Health of staff and service users
The virus is expected to remain in the population for some time even after lockdown restrictions have been eased. As part of risk assessments employers should explore how to respond should anyone develop symptoms while at work, including whether it is possible to identify parts of the site the individual may have accessed or equipment used while symptomatic.
CLD providers, staff, volunteers and learners have a responsibility to ensure they adhere to the Scottish Government Test and Protect COVID-19 guidance which says people with symptoms should stay at home and self-isolate.
Protecting people who are higher risk
The shielding category consists of those who have been identified as being at the highest risk from severe illness from Covid-19. Individuals in the shielding category have been advised not to work outside the home, and this will continue until such times as the general advice to shield is paused. See NHS Inform for further information. People who live with someone who is shielding are not advised to stay away from work; however, they should be supported to stringently follow physical distancing guidance.
Those identified as being at increased risk from Covid-19 are those following physical distancing advice more stringently. As they are at higher risk of severe illness (for example, people with some pre-existing conditions) they have been asked to take extra care in observing physical (social) distancing. People who live with someone who is at increased risk are not advised to stay away from work, but as above, should be supported to stringently follow physical distancing guidance.
Workers who are shielding should not be compelled to attend work outside the home for as long as the shielding advice is in place. If workers who are shielded cannot work from home, companies should make arrangements to ensure those staff are not disadvantaged due to obeying medical advice. Companies should explore measures such as suspending the normal application of sickness or disciplinary procedures related to attendance in these cases.
The shielding advice is in place until at least 31 July. If the shielding advice is paused after this, then those who were shielding would be categorised as at increased risk and should follow physical distancing measures more stringently than the general population, and be risk assessed to ensure they can do this. The default position should remain that wherever possible, people should work from home and should only return to the workplace where they can do so safely.
If those at increased risk (but not in the shielding category) individuals cannot work from home, they should be offered the option of the safest available on-site roles, enabling them to maintain physical distancing. Workplace activities should be carefully assessed to identify if they involve an unacceptable level of risk.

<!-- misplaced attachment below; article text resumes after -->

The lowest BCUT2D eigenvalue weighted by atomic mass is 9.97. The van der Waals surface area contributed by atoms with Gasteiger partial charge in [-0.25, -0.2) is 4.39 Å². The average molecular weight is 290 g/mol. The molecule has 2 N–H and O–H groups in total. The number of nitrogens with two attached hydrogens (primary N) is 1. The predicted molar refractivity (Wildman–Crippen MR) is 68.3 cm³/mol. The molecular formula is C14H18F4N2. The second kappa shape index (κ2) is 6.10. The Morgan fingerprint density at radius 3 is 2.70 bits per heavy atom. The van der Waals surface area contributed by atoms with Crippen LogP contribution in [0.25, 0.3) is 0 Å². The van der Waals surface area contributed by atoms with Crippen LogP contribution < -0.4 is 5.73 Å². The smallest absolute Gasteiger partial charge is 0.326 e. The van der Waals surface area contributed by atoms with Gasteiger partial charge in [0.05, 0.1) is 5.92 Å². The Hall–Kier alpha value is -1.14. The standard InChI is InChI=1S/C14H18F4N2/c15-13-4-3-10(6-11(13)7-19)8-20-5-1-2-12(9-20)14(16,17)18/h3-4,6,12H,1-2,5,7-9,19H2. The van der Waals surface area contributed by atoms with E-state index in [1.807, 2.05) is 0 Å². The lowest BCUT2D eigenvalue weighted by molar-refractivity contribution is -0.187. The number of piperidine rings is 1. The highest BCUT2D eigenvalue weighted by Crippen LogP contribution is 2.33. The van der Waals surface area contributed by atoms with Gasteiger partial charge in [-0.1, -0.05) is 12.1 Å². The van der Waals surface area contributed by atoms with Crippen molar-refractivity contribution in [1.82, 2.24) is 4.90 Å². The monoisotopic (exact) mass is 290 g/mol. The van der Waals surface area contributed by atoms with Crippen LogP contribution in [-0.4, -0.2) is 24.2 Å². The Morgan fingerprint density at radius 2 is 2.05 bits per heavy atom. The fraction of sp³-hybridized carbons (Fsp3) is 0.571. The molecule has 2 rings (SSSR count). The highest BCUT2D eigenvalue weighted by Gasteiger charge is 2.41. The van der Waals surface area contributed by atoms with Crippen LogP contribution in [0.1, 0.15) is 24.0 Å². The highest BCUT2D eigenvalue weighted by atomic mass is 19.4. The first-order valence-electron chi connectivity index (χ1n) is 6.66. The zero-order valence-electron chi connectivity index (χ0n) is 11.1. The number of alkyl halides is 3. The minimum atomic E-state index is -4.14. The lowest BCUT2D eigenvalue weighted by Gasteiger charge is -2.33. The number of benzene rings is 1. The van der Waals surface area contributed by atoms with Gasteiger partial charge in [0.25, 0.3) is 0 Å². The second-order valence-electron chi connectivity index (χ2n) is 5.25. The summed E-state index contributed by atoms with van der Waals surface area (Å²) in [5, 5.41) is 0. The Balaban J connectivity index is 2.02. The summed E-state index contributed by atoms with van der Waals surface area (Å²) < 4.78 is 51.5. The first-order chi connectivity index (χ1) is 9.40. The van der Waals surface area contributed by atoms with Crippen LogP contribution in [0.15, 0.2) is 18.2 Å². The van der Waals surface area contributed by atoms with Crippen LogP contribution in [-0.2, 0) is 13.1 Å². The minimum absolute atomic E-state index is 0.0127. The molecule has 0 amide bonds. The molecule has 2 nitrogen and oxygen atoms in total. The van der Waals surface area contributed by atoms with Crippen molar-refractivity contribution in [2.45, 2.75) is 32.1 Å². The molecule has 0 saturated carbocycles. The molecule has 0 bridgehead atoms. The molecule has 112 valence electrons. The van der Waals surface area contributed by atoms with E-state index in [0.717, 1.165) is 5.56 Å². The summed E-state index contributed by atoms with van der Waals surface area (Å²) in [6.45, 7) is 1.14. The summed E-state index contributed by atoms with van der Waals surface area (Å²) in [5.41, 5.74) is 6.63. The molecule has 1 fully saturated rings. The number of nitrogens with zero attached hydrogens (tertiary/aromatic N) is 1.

Organisations should suspect an outbreak if there is either:
- Two or more linked cases (confirmed or suspected) of COVID-19 in a setting within 14 days - where cross transmission has been identified; or
- An increase in staff absence rates, in a setting, due to suspected or confirmed cases of COVID-19.
If an organisation suspects a COVID-19 outbreak, they should immediately inform their local NHS board Health Protection Team (HPT). The organisation may be then contacted by them, as they may get information from NHS Test & Protect or other sources.
In the event of an outbreak:
- Continue to follow 'General Guidelines' to reduce risk, as detailed above
- The local Health Protection Team will undertake a risk assessment and conduct a rapid investigation. They will advise on the most appropriate action to take
- Staff who have had close contact with case(s) will be asked to self-isolate at home. In some cases, a larger number of other staff may be asked to self-isolate at home as a precautionary measure. Where settings are observing guidance on infection prevention and control, which will reduce risk of transmission, the local health protection team will take this into account in determining whether closure of the whole setting will be necessary
- Depending on the risk assessment outcome, the Health Protection Team may establish an Incident Management Team (IMT) to help manage the situation
- The Incident Management Team will lead the Public Health response and investigations, and work with the organisation to put appropriate interventions in place
- To control an outbreak the Health Protection Team and Incident Management Team will work with the organisation to put appropriate interventions in place. These will generally include ensuring that the preventive measures described in 'General guidelines to prevent spread of COVID-19' (detailed above) are fully implemented.